Sometimes you can tell by the crowd whether or not a show is going to go over well before it starts. Usually, this intuition is foreboding, but in the case of the Steve Gunn and Lee Ranaldo show at PhilaMOCA Jan. 21, one couldn’t help but be ready to lighten up with some music.
The past few days had been a whirlwind for the performers, who had the surreal experience of playing in Washington D.C. the night before, the same day as the inauguration. Ranaldo in particular felt the need to express his thoughts on the night, asking members of the audience if they participated in the women’s march or casually talking about Trump’s Twitter the way one would with friends.
Gunn, on the other hand, took a much more laid back approach. He tried to avoid the topic, but couldn’t help but crack a smile mid-song when a friend placed a “Steve Gunn for President” sign up against the wall. The most words he could muster was to dedicate a song to the marchers. Their respective responses to the event would mirror the way they performed.
Ranaldo opened his set with what could only be described as a noise collage, the closest thing to live musique concrete one is likely to find this side of a synthesizer. Using various pedals, loops and even a cello bow, Ranaldo constructed waves of feedback that hit the crowd as he would prepare his next sound, adding bells as well. It was a sobering reminder of just how far Ranaldo is willing to take the instrument and distort the sounds to his liking.
After the ambient introduction, Ranaldo spoke briefly about each song he would perform, the majority of which were for a new album co-written with author Jonathan Lethem. Among the highlights were a rumination on daily activities titled “Circular” and a post-modern cowboy narrative called “Uncle Skeleton.” Ranaldo’s stage presence was daunting, and the force with which he screamed and pounded on the guitar made me forget some of his less thought out lines. In particular, a “gratitude/latitude/attitude/platitude” line that almost ruined a song was saved by his return to a passionate final rendition of the refrain, “Are you afraid of a human love?”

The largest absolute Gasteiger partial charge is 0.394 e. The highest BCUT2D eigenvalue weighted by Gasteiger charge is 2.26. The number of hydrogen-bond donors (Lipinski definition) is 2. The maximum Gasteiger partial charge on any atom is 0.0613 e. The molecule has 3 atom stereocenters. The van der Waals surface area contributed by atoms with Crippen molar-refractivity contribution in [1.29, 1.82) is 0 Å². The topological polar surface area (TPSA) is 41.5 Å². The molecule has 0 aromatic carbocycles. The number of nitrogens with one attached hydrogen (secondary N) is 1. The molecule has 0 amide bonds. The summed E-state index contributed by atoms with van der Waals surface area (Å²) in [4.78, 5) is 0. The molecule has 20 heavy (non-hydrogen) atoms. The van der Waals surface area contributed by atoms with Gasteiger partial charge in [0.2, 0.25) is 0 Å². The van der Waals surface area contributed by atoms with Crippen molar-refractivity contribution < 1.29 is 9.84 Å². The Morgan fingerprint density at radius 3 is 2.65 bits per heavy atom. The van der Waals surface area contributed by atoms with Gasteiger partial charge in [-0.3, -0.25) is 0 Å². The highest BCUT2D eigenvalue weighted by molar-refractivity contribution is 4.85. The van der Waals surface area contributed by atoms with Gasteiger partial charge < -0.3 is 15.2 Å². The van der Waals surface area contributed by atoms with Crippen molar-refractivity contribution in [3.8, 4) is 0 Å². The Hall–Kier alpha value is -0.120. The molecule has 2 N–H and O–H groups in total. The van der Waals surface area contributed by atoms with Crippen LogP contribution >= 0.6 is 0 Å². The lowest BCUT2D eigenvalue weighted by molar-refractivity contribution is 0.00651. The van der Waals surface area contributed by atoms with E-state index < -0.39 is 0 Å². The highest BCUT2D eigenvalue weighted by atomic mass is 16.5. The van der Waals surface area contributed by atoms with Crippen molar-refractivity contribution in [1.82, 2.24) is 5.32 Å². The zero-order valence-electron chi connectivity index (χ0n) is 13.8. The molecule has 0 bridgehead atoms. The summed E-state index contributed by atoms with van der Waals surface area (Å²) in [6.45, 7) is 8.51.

If the greatness of Ranaldo’s guitar work is due to his force and experimentation, Gunn’s is defined by his mastery. Taking the stage with a single guitar and some fingerpicks, Gunn proceeded to mic check and dive directly into the winding ballad “Old Strange,” a 2013 original that could be easily mistaken for some of Jimmy Page’s folksier material. The folk influence, though not quite as present on his newer material, is the key to Gunn’s writing style.
“Your faith is savaged and your mind is damaged/you’re more than halfway there,” he sings out to the crowd when he can manage to take his eyes off the fingers expertly pairing complex arpeggios.
Gunn’s banter is filled with non sequitur, whether it’s letting the audience know his feet are starting to sweat or asking about ’90s funk revival bands. It became increasingly personal as he told a story about being on the beach with his first girlfriend before diving into set closer, “Wildwood.” “Who am I? Too soon to say,” Gunn crooned as his guitar painted the uncertainty of young adolescence he can’t quite capture in words themselves.
“Wildwood” would have served as a perfect closer to the night, but the crowd wanted more and soon Ranaldo, Gunn and opener Meg Baird returned for a cover of Neil Young’s “Revolution Blues.” Young’s post-apocalyptic description of the havoc the Manson family reigned on the Laurel Canyon made for an ominous ending to the night. Each performer took a verse as their guitars swirled together in what became the best performance of the night. As the crowd left, the wariness of the past days remained but Ranaldo’s and Gunn’s music had provided them beautiful refuge.